Vermont: Pretty much the entire state is fall foliage capital USA! The leaves peak from early-to-mid-October, working north to south.
The Berkshires. Pretty much all of the routes in this part of Western Massachusetts are splendid in the fall. Among our favorites are a route combining Lenox and Tanglewood, and a ‘running tour’ of the Norman Rockwell Museum.
Saratoga Springs. In this gateway to the Adirondacks, Saratoga Springs State Park and Saratoga National Historical Park are leafy and gorgeous.
Hudson Valley. This is farm and orchard country, and it’s a treat for running in the fall.There are numerous long-distance bikeways and historic preserves with carriage paths.
Connecticut. As foliage peaks in late October, the interior sections can be especially pretty. Favorites include Devil’s Den/Weirs Farm, and some routes in the Litchfield Hills.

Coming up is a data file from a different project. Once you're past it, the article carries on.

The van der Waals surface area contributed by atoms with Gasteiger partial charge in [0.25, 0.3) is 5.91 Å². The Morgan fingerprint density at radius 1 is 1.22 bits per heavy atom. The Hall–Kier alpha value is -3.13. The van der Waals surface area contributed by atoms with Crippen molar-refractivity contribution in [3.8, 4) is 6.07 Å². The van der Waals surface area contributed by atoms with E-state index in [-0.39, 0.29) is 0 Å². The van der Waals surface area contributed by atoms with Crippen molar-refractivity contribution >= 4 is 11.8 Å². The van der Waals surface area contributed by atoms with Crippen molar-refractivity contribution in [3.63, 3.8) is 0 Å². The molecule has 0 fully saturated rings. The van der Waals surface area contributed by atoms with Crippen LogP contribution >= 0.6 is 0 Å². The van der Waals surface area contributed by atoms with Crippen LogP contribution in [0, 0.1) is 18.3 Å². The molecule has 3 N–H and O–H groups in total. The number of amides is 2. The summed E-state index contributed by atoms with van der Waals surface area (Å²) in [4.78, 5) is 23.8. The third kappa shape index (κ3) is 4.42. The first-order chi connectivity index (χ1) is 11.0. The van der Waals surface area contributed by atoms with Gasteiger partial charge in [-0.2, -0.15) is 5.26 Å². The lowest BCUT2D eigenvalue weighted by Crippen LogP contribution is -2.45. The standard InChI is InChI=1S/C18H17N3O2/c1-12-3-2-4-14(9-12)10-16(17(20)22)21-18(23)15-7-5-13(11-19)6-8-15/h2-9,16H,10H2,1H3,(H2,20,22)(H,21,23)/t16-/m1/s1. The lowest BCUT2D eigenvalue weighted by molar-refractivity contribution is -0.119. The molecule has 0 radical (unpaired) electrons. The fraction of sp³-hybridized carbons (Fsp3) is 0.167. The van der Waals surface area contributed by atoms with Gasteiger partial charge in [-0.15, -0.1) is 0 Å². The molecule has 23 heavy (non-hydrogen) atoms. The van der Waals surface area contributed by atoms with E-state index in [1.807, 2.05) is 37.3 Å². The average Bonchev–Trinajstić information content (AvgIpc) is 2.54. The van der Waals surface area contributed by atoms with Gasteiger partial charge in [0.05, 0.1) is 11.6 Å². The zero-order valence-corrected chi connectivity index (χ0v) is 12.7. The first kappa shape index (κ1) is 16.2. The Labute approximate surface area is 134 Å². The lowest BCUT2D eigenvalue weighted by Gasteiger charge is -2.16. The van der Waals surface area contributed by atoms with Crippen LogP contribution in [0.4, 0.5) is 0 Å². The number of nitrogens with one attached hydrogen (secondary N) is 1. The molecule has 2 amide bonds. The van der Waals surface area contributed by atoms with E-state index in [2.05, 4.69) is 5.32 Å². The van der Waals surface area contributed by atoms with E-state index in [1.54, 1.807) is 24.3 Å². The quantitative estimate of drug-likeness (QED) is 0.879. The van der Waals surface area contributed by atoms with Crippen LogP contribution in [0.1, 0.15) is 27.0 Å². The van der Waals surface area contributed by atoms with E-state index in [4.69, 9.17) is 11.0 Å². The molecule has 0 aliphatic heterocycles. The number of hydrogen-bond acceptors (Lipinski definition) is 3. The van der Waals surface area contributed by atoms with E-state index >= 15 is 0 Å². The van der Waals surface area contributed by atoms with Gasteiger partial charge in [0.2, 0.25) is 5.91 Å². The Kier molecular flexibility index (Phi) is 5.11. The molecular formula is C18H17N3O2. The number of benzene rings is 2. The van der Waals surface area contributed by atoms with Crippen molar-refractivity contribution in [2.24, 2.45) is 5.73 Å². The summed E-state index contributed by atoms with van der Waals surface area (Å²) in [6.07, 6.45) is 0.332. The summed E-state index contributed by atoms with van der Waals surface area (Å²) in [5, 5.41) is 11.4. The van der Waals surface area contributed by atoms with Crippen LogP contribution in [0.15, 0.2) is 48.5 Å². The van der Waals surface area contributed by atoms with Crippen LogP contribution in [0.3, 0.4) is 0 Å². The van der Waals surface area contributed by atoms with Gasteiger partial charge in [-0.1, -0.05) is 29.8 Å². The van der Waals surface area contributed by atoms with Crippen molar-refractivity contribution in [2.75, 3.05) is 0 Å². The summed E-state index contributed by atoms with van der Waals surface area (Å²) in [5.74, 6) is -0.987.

National Parks. Particularly special in autumn: Acadia NP (do the carriage roads!), Great Smoky Mountain NP/Blue Ridge Parkway, and Shenandoah NP.
Colorado. Plan a route in Aspen or Vail for more open terrain to view the changing aspens and oaks at their best. Or view the golden Aspen on most any trails in Rocky Mountain National Park during their early peak season, like the 6 mile Cub Lake Loop.
The country offers many more spectacular fall runs, from aspen in the Absorokas of Montana to the red maples of Texas hill country. Some are probably in the tree-lined streets of your own neighborhood or a local or state park nearby. Take advantage of great cool weather, raise your eyes to the hills and trees, and enjoy these great runs.
Mark Lowenstein is Chief Running Officer at Great Runs, the ultimate guide to the best places to run in cities and destinations worldwide.